Small Cap Foolish 8 Putting a Price on Growth

The classic P/E to growth ratio, or PEG, can be a valuable tool for small-cap growth investors if used to supplement a comprehensive valuation analysis. One interesting twist on the PEG ratio is to use growth in cash flow in addition to growth in reported earnings per share to get a better sense of the true growth rate of a given stock.

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By Zeke Ashton
March 18, 2002

The Foolish 8 Small Cap strategy, as you probably already know, is designed to find small, fast-growing companies (those with sales and earnings-per-share growth rates higher than 25%) and that meet our criteria for liquidity, profitability, insider ownership, and a couple of other qualities that we like to see in our small-cap stocks.

In any given month, the companies on the Foolish 8 list may have P/E ratios ranging anywhere from 9 to well over 100, and often times, the growth rate of the former may be higher than the growth rate of the latter. That being the case, an investor would be smart to buy the company on the list with the lowest valuation, and to let the company with the stratospheric P/E pass, right?

Well, it doesn't exactly work that way. In fact, in doing research on the performance of the various companies on previous Foolish 8 lists going back to 1998, I came to the conclusion that companies on the list with high P/E ratios did just as well as those with low P/E ratios. With small-growth companies, the most important factor for success appears to be simply the ability of the company to keep growing. Does that mean that I think valuation doesn't matter? Not at all -- I still believe that valuation is key to buying any stock � small-cap growth or otherwise.

Tools for small-cap valuation
One valuation ratio that is especially useful in small-cap growth investing is the P/E to growth ratio, or PEG. The advantage of using the PEG is that it combines valuation with expected growth. For example, if a stock is trading at 20 times earnings, and is growing at 40% per year, then it would have a PEG ratio of 0.50. If the same stock was priced at 40 times earnings, it would have a PEG ratio of 1.00.

There is an old Wall Street axiom that states that the fair price for a growth stock is equal to its growth rate. In other words, it should have a PEG of no more than 1.00. In the original Motley Fool Investment Guide, Tom and Dave Gardner recommended that small cap investors aim to pay half price for small-cap growth stocks -- that is, only buy when the PEG ratio is at 0.50 or less, and in the case where you've found what you believe to be a company with outstanding prospects, allow yourself to pay up to 0.65.  The same tome recommended that you watch stocks in a range of 0.65 to 1.00, think about selling at 1.00, and sell (or even think about going short) at 1.40.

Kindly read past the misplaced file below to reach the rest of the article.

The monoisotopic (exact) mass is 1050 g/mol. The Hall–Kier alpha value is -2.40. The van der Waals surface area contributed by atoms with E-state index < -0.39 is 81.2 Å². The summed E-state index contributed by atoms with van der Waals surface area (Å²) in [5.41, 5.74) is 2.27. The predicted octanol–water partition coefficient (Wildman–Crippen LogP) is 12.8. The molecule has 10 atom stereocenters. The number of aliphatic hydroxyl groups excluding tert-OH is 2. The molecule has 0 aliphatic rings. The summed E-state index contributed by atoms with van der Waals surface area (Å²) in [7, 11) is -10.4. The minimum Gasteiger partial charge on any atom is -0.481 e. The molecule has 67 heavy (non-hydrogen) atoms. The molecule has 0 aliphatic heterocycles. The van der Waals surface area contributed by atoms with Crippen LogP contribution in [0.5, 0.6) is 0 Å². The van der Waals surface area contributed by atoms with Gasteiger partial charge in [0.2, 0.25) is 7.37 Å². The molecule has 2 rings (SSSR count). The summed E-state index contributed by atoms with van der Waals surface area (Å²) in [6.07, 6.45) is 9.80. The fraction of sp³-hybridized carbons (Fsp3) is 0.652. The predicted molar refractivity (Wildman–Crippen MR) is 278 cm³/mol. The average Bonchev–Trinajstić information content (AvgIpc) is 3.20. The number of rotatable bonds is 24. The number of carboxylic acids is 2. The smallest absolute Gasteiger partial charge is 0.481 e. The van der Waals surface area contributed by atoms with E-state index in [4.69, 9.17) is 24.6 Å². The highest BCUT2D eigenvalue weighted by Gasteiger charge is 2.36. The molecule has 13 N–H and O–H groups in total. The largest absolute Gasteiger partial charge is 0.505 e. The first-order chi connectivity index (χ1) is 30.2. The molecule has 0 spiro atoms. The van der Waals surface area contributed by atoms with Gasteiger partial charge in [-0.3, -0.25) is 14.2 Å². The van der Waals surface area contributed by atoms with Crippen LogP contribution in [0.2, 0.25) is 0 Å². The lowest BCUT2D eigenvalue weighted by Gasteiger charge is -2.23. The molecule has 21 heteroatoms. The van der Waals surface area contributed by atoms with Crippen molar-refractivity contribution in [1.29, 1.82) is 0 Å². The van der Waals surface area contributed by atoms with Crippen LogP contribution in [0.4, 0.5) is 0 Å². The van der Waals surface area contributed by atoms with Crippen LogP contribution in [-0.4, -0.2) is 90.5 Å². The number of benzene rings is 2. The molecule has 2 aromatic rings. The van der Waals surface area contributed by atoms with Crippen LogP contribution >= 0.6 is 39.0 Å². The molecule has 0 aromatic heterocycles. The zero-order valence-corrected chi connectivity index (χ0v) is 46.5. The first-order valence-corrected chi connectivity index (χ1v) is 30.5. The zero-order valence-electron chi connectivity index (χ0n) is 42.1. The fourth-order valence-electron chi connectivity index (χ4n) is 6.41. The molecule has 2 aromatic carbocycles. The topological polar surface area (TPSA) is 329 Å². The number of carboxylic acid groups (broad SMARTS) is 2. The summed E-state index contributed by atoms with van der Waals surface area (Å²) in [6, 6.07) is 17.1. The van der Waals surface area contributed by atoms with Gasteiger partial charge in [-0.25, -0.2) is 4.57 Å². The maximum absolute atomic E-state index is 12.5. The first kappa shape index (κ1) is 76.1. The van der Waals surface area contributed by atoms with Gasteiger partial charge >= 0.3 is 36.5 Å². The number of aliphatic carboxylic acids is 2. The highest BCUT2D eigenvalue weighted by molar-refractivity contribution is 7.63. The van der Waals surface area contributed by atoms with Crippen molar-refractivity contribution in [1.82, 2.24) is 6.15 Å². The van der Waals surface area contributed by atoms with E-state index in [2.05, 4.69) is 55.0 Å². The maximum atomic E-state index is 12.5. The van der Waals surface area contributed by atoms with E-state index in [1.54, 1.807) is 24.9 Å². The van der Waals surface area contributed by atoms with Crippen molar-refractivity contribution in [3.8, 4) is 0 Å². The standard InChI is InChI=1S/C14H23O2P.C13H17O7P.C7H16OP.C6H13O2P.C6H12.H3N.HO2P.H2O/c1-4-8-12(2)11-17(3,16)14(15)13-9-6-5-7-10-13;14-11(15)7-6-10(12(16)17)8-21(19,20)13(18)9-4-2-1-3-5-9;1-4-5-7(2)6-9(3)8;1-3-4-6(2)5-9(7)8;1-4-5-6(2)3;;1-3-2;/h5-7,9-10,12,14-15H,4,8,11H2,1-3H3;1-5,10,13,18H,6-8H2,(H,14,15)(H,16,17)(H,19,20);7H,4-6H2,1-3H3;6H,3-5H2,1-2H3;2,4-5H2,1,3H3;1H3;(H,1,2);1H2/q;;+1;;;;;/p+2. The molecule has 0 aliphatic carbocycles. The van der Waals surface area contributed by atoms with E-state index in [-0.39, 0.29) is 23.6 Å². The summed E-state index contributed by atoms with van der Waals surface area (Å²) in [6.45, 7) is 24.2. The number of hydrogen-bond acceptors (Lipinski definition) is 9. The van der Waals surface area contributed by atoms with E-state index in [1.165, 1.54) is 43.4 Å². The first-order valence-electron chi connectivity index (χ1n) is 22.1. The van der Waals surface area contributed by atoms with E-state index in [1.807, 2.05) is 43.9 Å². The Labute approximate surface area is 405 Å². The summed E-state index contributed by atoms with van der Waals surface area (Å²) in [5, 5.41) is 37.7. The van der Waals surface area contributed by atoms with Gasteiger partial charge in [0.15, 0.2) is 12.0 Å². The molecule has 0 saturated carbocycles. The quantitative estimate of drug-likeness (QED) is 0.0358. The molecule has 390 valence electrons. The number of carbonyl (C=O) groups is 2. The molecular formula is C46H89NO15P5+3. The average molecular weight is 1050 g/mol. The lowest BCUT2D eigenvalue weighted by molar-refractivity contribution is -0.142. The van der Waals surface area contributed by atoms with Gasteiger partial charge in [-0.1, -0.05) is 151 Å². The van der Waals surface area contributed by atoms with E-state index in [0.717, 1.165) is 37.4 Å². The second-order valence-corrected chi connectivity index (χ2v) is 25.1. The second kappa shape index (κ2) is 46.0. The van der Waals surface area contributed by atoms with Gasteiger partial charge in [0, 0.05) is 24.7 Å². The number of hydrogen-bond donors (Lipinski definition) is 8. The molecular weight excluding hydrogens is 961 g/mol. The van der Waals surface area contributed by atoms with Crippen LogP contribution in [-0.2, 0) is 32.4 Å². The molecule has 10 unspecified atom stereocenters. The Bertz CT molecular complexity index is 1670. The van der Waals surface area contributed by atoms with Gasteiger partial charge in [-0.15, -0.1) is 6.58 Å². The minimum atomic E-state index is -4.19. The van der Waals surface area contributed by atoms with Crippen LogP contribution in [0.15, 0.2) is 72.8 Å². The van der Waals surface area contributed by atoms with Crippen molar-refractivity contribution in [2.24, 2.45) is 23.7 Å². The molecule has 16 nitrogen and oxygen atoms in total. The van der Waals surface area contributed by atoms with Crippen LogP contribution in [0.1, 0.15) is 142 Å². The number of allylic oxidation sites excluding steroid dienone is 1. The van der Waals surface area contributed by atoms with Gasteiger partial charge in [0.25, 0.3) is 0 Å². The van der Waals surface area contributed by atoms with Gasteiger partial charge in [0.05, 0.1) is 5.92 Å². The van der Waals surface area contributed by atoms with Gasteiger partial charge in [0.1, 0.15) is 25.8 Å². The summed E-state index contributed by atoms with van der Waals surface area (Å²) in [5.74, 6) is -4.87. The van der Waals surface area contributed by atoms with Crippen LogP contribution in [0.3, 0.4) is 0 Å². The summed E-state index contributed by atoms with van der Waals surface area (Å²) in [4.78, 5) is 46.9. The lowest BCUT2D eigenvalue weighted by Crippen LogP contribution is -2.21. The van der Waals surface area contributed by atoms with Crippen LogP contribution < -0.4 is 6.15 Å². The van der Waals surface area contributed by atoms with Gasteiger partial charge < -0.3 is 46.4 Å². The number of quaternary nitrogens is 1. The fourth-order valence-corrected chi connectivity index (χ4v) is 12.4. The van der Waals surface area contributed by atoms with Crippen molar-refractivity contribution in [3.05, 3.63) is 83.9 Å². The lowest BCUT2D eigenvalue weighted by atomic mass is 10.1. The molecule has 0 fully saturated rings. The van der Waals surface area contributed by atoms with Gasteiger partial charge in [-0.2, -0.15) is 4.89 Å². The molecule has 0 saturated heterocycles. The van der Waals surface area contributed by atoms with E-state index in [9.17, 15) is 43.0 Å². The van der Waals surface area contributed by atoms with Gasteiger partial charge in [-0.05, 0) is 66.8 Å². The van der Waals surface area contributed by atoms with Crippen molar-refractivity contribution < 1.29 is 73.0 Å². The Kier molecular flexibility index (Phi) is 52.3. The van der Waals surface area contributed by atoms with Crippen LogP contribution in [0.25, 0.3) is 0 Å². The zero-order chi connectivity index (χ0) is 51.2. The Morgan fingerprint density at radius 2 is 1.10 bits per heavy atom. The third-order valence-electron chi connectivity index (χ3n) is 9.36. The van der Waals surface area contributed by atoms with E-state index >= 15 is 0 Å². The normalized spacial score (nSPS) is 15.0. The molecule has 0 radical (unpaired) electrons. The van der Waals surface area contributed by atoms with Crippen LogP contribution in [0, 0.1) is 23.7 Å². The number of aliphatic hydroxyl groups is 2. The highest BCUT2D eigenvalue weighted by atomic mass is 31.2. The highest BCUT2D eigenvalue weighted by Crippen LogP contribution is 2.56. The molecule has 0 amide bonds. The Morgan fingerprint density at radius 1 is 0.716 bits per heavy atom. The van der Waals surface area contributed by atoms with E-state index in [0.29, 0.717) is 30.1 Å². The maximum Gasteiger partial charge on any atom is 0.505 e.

In the past few years, the PEG ratio hasn't gotten much love here at The Motley Fool, and I'd like to re-visit this tool today. The PEG does have its limitations, and I certainly wouldn't prescribe any tool as a one-stop decision maker for growth investors. On the other hand, I have always liked the PEG, and I think that it does play one especially valuable role -- it provides at least some valuation discipline in an area where it is not easy to get.

In my own investing I use the PEG as one of many other data points, and routinely flout the recommended buy and sell points noted above. Nevertheless, I suspect that if I were to follow the discipline religiously -- paying no more than a PEG of 0.50 for growth stocks and then selling them at some point above 1.00 -- I'd do alright. 

Problems with the PEG
There are some problems with the PEG, though. The first is the issue of how to calculate the growth rate, and for what time period. There are many financial websites that publish the PEG ratio for stocks based on one-year forward earnings estimates, and I think that's probably a decent place to start, if you plan no more than a one-year holding period. If you subscribe to our goal of aiming to buy small-cap stocks with the potential to double your investment in three years, it makes sense to use a three-year growth rate. But where do you get three-year growth rates?

I personally recommend that you research a company well enough to develop your own estimates of the potential three-year growth rate -- and keep those estimates conservative. In addition, I've learned th